I thought at that time he was just -- I was a single female, he was looking for a play so I kind of blew him off a lot, but I never felt threatened or intimidated by him." (Id. at 38-39) After plaintiff moved into the apartment, Maye came by uninvited on several occasions, but eventually stopped doing this. (Id. at 48, 51) Plaintiff alleges that on these occasions, Maye asked for hugs and put his arm around her. (Id. at 63-64) Plaintiff also contends that on two occasions Maye kissed her on the mouth. (Id. at 57-60) According to plaintiff, the last physical contact that she had with Maye was in 2003. It was before she renewed the lease for another year, and on that occasion Maye kissed her. (Id. at 89-90)

Plaintiff claims that after Maye stopped visiting her, he continued driving by the apartment (Glover Dep. at 48) and calling her on the telephone. For example, she states that in January 2003, Maye called her repeatedly and asked her to take an outof-town trip with him. (Id. at 55) Plaintiff further alleges that in February 2003, Maye invited her to take a trip with him, and that he told her that he "had to have her" and wanted to "make her his woman." (Id. at 79) Plaintiff states that she eventually "stopped taking his phone calls altogether." (Id. at 55)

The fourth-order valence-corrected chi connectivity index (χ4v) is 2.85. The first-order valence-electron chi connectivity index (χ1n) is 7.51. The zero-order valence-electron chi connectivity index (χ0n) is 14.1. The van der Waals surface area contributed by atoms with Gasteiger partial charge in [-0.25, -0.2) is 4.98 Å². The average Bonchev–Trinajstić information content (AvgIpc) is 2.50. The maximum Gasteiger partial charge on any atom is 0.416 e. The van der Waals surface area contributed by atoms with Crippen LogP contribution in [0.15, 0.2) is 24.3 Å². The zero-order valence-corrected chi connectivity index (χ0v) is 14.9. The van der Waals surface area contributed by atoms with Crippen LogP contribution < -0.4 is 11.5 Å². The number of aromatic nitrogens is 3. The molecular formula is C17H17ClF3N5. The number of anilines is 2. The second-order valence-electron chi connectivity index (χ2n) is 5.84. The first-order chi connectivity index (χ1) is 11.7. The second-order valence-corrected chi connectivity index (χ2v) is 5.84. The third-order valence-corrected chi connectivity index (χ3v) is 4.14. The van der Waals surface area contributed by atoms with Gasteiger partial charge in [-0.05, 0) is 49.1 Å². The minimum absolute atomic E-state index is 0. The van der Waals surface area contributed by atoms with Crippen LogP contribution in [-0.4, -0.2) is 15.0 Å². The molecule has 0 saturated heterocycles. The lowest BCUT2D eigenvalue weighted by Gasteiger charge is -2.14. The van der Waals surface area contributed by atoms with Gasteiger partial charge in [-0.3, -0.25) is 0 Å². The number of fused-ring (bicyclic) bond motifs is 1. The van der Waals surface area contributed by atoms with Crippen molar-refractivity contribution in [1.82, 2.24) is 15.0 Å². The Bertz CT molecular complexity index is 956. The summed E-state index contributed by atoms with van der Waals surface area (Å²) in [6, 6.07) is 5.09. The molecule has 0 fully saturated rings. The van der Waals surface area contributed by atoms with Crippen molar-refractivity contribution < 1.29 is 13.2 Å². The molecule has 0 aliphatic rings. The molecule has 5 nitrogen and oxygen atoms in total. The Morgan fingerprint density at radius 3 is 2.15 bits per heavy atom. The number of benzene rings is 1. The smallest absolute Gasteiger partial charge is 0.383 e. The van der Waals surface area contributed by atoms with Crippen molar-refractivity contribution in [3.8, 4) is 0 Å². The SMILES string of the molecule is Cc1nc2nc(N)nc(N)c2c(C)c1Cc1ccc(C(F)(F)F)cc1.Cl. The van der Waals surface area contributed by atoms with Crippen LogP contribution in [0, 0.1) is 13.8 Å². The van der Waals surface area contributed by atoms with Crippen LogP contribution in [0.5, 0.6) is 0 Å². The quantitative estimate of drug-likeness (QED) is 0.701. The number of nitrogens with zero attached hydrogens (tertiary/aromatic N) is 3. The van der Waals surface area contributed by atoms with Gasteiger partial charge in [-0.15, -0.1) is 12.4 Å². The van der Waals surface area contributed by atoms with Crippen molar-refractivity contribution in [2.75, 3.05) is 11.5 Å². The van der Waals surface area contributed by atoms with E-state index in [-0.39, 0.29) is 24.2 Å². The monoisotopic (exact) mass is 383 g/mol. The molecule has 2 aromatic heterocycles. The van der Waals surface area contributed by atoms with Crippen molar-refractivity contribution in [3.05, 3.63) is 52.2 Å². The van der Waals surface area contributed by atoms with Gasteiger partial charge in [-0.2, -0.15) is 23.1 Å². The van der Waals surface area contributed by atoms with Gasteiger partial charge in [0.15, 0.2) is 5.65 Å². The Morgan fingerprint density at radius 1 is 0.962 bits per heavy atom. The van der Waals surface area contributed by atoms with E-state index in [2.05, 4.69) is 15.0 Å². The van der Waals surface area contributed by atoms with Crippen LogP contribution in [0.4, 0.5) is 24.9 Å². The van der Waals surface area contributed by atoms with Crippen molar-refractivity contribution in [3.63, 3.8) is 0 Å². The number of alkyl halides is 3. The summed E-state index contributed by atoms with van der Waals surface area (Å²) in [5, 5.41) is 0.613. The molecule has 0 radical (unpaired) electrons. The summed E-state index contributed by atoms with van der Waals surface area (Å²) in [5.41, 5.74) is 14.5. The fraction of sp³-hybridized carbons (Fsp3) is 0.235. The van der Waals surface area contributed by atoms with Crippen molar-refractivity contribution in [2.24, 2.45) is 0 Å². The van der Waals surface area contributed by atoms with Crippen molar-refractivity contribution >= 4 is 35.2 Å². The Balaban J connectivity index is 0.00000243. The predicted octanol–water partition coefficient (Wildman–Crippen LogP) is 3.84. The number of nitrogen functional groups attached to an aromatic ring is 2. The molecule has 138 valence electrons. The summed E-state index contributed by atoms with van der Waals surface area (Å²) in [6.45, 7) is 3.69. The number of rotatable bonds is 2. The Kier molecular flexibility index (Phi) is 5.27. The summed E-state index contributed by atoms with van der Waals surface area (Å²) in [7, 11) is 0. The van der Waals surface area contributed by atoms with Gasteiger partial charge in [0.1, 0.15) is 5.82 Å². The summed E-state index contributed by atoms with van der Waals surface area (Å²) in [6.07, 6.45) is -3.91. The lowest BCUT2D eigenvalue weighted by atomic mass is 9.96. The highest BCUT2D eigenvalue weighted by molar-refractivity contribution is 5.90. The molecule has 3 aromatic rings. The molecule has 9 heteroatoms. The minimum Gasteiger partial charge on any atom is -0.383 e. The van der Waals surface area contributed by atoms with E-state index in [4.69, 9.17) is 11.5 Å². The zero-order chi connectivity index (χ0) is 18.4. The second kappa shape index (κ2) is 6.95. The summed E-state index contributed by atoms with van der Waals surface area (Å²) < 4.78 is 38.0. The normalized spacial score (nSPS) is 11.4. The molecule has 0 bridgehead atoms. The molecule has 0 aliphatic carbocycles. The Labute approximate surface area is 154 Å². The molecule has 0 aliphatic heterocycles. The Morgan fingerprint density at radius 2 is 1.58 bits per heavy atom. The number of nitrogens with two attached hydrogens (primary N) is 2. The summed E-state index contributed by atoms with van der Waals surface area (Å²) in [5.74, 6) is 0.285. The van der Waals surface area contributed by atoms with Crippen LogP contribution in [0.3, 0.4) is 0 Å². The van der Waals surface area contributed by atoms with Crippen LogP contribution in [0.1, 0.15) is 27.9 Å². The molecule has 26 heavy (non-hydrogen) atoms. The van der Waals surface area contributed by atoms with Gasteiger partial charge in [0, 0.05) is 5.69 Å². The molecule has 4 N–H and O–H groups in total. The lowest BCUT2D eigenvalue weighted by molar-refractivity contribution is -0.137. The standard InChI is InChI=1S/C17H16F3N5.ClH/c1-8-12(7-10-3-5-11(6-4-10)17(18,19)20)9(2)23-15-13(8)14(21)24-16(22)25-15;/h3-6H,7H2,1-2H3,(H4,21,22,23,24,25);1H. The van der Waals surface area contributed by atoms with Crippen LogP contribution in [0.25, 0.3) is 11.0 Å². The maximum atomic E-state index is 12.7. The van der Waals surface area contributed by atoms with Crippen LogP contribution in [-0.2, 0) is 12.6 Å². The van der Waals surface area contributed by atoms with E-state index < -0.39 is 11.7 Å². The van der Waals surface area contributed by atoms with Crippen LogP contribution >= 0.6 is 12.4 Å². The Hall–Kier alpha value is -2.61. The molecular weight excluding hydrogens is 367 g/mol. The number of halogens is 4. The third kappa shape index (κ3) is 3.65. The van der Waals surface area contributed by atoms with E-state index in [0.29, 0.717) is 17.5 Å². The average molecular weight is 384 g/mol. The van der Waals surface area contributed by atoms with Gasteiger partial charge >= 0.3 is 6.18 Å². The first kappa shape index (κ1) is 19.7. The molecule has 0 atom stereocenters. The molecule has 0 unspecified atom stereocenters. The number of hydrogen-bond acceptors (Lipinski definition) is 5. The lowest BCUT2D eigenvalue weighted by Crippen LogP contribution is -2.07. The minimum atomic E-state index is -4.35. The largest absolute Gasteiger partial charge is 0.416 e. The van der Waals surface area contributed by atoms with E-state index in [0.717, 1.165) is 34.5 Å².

In or about August 2004, Maye asked plaintiff to bake him a lemon meringue pie, in exchange for $40. Plaintiff agreed, and accompanied Maye to the store in his truck to buy the ingredients. (Glover Dep. 94-97) Plaintiff stated that "so much time had passed" since Maye had made unwanted advances toward her that she did not see any harm in baking him a pie. (Id. at 96) Plaintiff further stated that, at the time, "almost a year had passed since [she and Maye] had had any conversations or any contact at all." (Id. at 98) Plaintiff also reiterated that she did not feel threatened by Maye, because she "knew he wouldn't do anything to physically hurt [her]." (Id.) Additionally, plaintiff stated that she was "trying to be a little more agreeable" because she knew that she "was coming up for a lease renewal," and was "just trying to see where [Maye's] mind was at." (Id. at 98)